The World Heritage Site covers two Italian regions: Veneto and Trentino. Apart from the landscape, tourists can enjoy hiking and cycling in the mountains. The proximity of the region to Austria creates a distinctive cuisine, and there are vineyards to visit.

7. Venetian Works Of Defence Between The 16th And 17th Centuries

The Venetian Republic extended far beyond the city of Venice, taking in parts of modern day Croatia and Montenegro as well as Italy. The UNESCO site known as The Venetian Works of Defence between the 16th and 17th Centuries includes six fortifications across all three countries: in Italy they are located in Veneto, Lombardy and Friuli-Venezia.

These extensive walls and bastions protected the Republic’s borders, ports and sea routes. According to UNESCO they demonstrate a particular military culture that developed in Venice during the 16th and 17th centuries.

Water surrounded by a wall and trees
Fortress walls of Peschiera del Garda (image copyright Terry Clinton via Flickr)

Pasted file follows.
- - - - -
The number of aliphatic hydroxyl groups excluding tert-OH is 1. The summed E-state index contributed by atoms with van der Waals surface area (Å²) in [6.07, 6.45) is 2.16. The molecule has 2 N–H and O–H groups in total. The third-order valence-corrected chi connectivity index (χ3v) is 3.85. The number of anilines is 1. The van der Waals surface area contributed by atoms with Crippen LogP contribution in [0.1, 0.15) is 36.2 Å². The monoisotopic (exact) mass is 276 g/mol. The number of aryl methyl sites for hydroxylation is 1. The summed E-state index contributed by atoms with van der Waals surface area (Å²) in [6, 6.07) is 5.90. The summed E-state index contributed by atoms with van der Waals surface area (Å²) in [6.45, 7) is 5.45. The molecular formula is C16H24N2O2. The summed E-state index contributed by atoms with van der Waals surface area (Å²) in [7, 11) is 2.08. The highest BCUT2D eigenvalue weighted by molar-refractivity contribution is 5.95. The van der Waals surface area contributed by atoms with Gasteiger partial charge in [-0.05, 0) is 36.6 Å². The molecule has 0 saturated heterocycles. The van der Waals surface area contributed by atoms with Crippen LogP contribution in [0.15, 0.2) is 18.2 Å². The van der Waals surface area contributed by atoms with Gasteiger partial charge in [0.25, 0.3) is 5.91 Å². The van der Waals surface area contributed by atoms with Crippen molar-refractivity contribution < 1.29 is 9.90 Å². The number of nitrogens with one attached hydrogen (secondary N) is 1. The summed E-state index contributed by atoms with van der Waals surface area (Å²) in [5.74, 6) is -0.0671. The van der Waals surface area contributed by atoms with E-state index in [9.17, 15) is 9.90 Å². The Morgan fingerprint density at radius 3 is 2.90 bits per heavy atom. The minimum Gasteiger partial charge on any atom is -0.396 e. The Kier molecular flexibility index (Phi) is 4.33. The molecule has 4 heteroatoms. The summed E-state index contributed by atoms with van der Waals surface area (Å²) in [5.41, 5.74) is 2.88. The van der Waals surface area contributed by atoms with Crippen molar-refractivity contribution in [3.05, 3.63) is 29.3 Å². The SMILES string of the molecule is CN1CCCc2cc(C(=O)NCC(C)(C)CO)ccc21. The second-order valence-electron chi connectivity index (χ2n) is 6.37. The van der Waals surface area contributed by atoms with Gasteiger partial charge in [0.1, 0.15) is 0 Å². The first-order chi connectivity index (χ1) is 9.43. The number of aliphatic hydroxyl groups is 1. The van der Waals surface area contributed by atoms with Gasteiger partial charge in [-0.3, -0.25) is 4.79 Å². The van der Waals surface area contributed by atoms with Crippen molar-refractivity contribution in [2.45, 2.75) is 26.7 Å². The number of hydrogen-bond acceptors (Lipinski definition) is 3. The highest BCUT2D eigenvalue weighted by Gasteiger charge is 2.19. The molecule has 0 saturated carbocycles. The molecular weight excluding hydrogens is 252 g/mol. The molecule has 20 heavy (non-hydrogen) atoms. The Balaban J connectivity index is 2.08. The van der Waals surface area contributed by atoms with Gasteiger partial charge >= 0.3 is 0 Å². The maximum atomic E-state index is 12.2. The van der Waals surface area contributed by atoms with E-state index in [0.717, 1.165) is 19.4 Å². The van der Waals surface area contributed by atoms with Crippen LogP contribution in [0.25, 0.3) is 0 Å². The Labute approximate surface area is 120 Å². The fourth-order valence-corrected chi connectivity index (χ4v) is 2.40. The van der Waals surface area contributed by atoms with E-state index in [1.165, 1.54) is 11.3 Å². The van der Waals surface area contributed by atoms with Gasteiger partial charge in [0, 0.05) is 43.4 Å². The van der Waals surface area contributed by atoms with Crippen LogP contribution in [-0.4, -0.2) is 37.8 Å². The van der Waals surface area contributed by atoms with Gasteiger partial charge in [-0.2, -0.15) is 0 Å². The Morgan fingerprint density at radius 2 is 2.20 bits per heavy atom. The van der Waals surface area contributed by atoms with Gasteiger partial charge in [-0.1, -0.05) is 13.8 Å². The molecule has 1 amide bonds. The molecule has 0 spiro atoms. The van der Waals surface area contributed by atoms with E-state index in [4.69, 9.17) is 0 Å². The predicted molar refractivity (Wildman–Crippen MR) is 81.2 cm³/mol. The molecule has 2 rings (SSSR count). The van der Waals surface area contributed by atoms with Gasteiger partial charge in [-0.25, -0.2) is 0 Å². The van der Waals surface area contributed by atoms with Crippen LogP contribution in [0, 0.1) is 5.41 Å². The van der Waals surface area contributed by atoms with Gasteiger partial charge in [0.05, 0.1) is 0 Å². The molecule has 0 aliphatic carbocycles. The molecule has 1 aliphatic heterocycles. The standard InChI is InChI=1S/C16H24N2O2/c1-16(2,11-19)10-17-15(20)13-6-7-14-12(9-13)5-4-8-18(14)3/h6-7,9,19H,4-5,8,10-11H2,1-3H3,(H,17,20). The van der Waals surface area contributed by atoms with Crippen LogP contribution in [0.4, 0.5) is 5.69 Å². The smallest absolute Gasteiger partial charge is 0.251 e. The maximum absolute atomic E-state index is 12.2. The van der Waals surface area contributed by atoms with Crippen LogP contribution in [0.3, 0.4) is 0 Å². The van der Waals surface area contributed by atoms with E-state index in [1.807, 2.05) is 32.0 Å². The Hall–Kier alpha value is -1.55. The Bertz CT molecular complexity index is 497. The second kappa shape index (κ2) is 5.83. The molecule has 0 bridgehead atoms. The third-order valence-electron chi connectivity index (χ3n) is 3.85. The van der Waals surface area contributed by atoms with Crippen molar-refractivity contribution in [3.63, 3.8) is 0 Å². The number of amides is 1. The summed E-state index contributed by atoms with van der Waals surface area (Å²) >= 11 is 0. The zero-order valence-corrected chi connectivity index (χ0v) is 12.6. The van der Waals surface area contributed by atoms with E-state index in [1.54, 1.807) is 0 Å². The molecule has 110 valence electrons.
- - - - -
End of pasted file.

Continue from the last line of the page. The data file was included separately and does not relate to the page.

Within Veneto the World Heritage Site is represented by the fortress town of Peschiera del Garda, on the southern shore of Lake Garda. The town is surrounded by a pentagon of walls and ramparts, based on a medieval structure but redesigned for defensive purposes in the 16th century.

8. Prehistoric Pile Dwellings Around The Alps

The Prehistoric Pile Dwellings Around The Alps is another multi-country, multi-region site. It includes the remains of 111 prehistoric pile dwellings in the Alps, giving an insight into life in the area during the Stone Age and Bronze Age. Although most of the houses are in Switzerland, they are also found in other countries and in several Italian regions.

Remains of a prehistoric house on stilts beside a lake with mountains behind
A typical pile dwelling house (image by alessandra barbieri from Pixabay)

Pile dwellings were houses built by lakes or rivers, or on marshland, and were set on piles to protect against flooding. There are four such structures in Veneto. Two are close to Peschiera del Garda (at Belvedere and on Lake Frassino), one is at Tombola (40 km southeast of Verona) and one is at Arquà Petrarca (35 km southwest of Padua). There is more information about the dwellings at the Museo della Pesca in Peschiera.

UNESCO Tentative List

Veneto also has one site on the UNESCO Tentative List. This is the Scrovegni Chapel in Padua, a chapel with a 14th century fresco cycle by Giotto.

About Bewitched by italy

Bewitched By Italy is owned and managed by Karen Warren.

I have been writing and travelling for many years (almost 70 countries at the last count), but Italy remains one of my favourite destinations. This website is my attempt to inform and inspire other travellers, and to share some of the things I’ve discovered along the way. Read more…